LONG BEACH — The president of the hospital ward called the meeting to order at 9:15 a.m. First on the agenda was a woman who wanted an increase in personal privileges.
"I haven't been yelling and screaming," she said. "I keep my bed made and I take care of myself."
The patients and medical staff took some time discussing her case.
"You're very polite and you get along with everyone," said one woman. "You attended an activity yesterday and were real helpful," added another.
In the end, they approved her request unanimously.
The next case was more difficult: A patient who had been there two weeks wanted the freedom to leave the ward unaccompanied. "I've been attending all the meetings," he said. "I was fighting the system; now I'm not."
But some thought he might be bluffing. So before voting to approve his request, 17 to 2, they made him promise not to leave the ward while feeling suicidal. "I'm still concerned about whether what I'm hearing is a lot of BS," a fellow patient said.
Like other live-in mental health wards, the 18-bed facility on the third floor of Long Beach Community Hospital treats a variety of people for a variety of psychological problems. Unlike most, the hospital's Center for Mental Health allows its patients to determine aspects of their own treatment through democracy.
Idea Not New
The idea isn't new, psychiatrists say. Developed after World War II by an English psychiatrist named Maxwell Jones, the "therapeutic community" method of treatment was quite common for a time in the United States.
Then things changed. Tranquilizers and other medication became widely used for treatment of depression and mental illness. And because government agencies became less willing to subsidize long hospital stays, psychiatric hospitalizations that once lasted up to a year began averaging only a few weeks.
As a result, according to Sam Rapport, medical director of the psychiatric department at Memorial Medical Center of Long Beach, democratic approaches to psychiatric treatment fell out of vogue. "Expecting patients to be familiar enough with (each other) to make responsible decisions after only a few days could be irresponsible," he said.
For that reason and to avoid costly lawsuits alleging breach of responsibility for patients' well-being, his and many other medical institutions abandoned the approach altogether.
"We feel that it is not relevant or practical for our patients," Rapport said. While some therapeutic communities still exist, he said, he is not aware of any in Southern California other than the one at Long Beach Community. "I question the efficacy of such an approach during a short stay," he said.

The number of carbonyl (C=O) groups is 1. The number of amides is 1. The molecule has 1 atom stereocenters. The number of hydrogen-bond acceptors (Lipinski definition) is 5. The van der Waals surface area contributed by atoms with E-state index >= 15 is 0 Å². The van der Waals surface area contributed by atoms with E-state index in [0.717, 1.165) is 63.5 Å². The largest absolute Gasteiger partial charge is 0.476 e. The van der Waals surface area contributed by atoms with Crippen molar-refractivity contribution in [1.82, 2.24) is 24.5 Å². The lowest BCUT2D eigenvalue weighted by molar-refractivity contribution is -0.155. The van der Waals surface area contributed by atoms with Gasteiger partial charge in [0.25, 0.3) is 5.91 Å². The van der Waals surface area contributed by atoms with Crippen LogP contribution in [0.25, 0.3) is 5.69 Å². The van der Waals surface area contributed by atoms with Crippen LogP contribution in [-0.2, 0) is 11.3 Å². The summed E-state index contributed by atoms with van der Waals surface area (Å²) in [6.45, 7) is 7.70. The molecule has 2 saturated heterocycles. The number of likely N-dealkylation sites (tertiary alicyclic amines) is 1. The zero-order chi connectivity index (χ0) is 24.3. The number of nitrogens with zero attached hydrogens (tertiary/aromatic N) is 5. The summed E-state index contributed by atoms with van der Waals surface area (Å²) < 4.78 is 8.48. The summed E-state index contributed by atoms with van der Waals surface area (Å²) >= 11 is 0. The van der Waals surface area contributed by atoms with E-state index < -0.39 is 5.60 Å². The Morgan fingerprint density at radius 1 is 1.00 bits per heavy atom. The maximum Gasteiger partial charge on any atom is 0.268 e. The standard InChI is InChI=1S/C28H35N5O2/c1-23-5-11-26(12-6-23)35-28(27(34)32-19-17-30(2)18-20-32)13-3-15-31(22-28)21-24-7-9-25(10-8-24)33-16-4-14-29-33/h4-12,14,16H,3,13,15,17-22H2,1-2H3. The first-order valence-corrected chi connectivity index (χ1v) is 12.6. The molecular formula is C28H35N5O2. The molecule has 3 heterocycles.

Anthony Rosenthal, clinical director of adult mental health at St. John's Hospital in Santa Monica, said: "We would never have a patient voting on whether another patient should have a pass. You don't have a lot of Edsels driving around, either."
New Context for Concept
But psychiatrist Ronald Silverstein, medical director at the Center for Mental Health, is undeterred by such views. He said his methods provide a welcome relief from the widely used authoritarian approaches to mental health. Giving patients a chance to interact and accept responsibility for themselves and others, even on a short-term basis, he said, helps prepare them for life in the real world. And by resurrecting the old concept in a new context, he said, he has broadened the range of options available to area patients.
"It is extremely effective for patients to see that they can get some response" from other patients, he said. "It improves their self-respect and self-esteem."
Though he maintains veto power over all community decisions, the psychiatrist said, he has not once had to exercise it in the seven months since the program began. "We really treat the whole (ward) community," said Silverstein. "Everyone is part of the whole."
Under the program--which costs an average of $450 a day, usually covered by medical insurance--each patient is assigned one of five status levels denoting a specific set of rights and responsibilities.
All patients are restricted to the unit for the first 24 hours of their stay, then are permitted to leave the ward in the company of a staff member. After that, according to Silverstein, all promotions in status must be discussed and approved by regularly scheduled community gatherings at which each participant--whether patient or staffer--has one vote.
Patients Given Responsibilities
While some patients are allowed to leave the unit only during regular visiting hours in the company of a relative or approved visitor, others can leave by themselves for up to one hour. Those at the highest level, Silverstein said, are permitted not only to leave by themselves but to accept the responsibility for accompanying lower-level patients off the ward.
"There's an awful lot of peer pressure to advance," Silverstein said.